Sunday, February 19, 2012

Joshua Bell, inc


THIS post should prove once and for all that I'm not a communist! (Although I am enjoying telling people that I'll send 'em to Siberia.)

There's a story going around on Facebook right now. It's quite an interesting one - it's the tale of famous violinist Joshua Bell playing street music outside a train station in Washington, DC - and nobody noticing.

There are many interpretations of this tale, and the main lesson that folks seem to be getting from it is: We don't stop to listen.

While this is a quality moral to take away from the story, I believe that people are missing another, vital, intriguing component of the story.

The difference between the metro station and Carnegie Hall is one of marketing.

An artist left a comment on the story saying "It's sad that sometimes nobody appreciates art in our lifetime."

This is a defeatist attitude, and I place the blame squarely on that artist, not the audience, for being unappreciated.

Look, Joshua Bell's talent alone didn't stop people. If his can't, nobody's can. OK, snapping back into my Leader Urban role now, I believe people need to be told what to do.

Oh boy, I just saw my whole future campaign for president flash right before my eyes.

But seriously, folks, the world is so chock full of great things, it's hard to sort it out. People need to be shown. Case in point - I use Spotify, a music streaming service, with access to about a gazillion tunes. I typically listen to the same twenty. Weird!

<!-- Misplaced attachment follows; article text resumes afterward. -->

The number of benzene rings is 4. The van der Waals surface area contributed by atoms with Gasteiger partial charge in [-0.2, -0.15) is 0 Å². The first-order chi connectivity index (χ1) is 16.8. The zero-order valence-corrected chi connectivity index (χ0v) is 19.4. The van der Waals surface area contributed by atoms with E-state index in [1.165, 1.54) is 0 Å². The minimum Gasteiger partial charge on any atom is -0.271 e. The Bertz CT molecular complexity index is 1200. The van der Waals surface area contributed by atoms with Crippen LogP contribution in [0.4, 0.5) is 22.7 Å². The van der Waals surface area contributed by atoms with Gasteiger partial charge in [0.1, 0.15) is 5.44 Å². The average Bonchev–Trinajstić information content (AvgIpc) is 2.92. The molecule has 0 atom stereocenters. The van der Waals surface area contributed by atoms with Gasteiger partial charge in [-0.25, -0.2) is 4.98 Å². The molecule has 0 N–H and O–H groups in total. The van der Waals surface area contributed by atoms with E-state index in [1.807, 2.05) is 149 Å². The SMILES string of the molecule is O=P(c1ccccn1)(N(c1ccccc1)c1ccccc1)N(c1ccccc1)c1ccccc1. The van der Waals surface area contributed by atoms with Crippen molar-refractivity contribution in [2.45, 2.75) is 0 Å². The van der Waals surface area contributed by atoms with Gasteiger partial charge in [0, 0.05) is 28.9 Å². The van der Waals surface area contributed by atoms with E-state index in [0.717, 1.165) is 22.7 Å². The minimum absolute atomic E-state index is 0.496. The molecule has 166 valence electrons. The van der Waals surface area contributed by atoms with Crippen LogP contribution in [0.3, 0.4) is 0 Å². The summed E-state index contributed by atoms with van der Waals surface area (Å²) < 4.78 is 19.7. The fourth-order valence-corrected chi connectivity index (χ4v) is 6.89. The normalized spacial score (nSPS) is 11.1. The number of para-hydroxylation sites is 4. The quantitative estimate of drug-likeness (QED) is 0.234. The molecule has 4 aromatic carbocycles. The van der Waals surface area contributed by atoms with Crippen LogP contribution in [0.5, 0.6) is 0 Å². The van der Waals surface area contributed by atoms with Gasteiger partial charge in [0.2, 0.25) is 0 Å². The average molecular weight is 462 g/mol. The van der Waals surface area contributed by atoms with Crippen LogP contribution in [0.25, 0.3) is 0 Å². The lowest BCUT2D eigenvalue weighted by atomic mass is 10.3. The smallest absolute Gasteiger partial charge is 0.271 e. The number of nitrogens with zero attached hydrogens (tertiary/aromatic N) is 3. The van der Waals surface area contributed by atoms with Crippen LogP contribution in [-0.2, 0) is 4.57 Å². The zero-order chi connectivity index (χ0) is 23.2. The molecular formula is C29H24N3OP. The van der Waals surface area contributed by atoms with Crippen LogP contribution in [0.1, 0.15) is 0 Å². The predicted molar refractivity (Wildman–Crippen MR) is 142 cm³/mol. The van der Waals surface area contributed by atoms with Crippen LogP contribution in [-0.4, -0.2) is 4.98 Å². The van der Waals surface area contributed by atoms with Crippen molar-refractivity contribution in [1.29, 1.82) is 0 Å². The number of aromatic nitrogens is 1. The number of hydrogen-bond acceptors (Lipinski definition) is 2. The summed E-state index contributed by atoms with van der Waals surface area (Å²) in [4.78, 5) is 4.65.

The Joshua Bell as a street musician story resonates especially with me. I've done a bit of busking myself, and man, people really need to be cajoled into stopping. I've seen my more successful colleagues do this by being loud and flashy to catch their eye. (And I was wearing green wrestling shoes with pink laces, and I STILL wasn't loud enough!) There's a whole system of marketing on the street, and an entire psychology into convincing people to part with their money. In other words - marketing.

Justin Bieber fills arenas, and Joshua Bell gets chump change on the corner. Talent and recognition are not necessarily related.

Art is the commodity, and marketing is the distribution. Art without exposure perishes in oblivion, and exposure without something meaningful, valuable, and important to express is vapid, shallow, and dies quickly or lives in disgrace (ie, Las Vegas! Ohhh! BOOM!)

Marketing doesn't have to cheapen our art. If we write a song that will save lives and change the world - the world needs to be told about it. How are you going to move people if they haven't heard your song, read your book, seen your art, or were inspired by your story?

I have faith that people like good stuff. They just need a bit of help finding it.

- Josh

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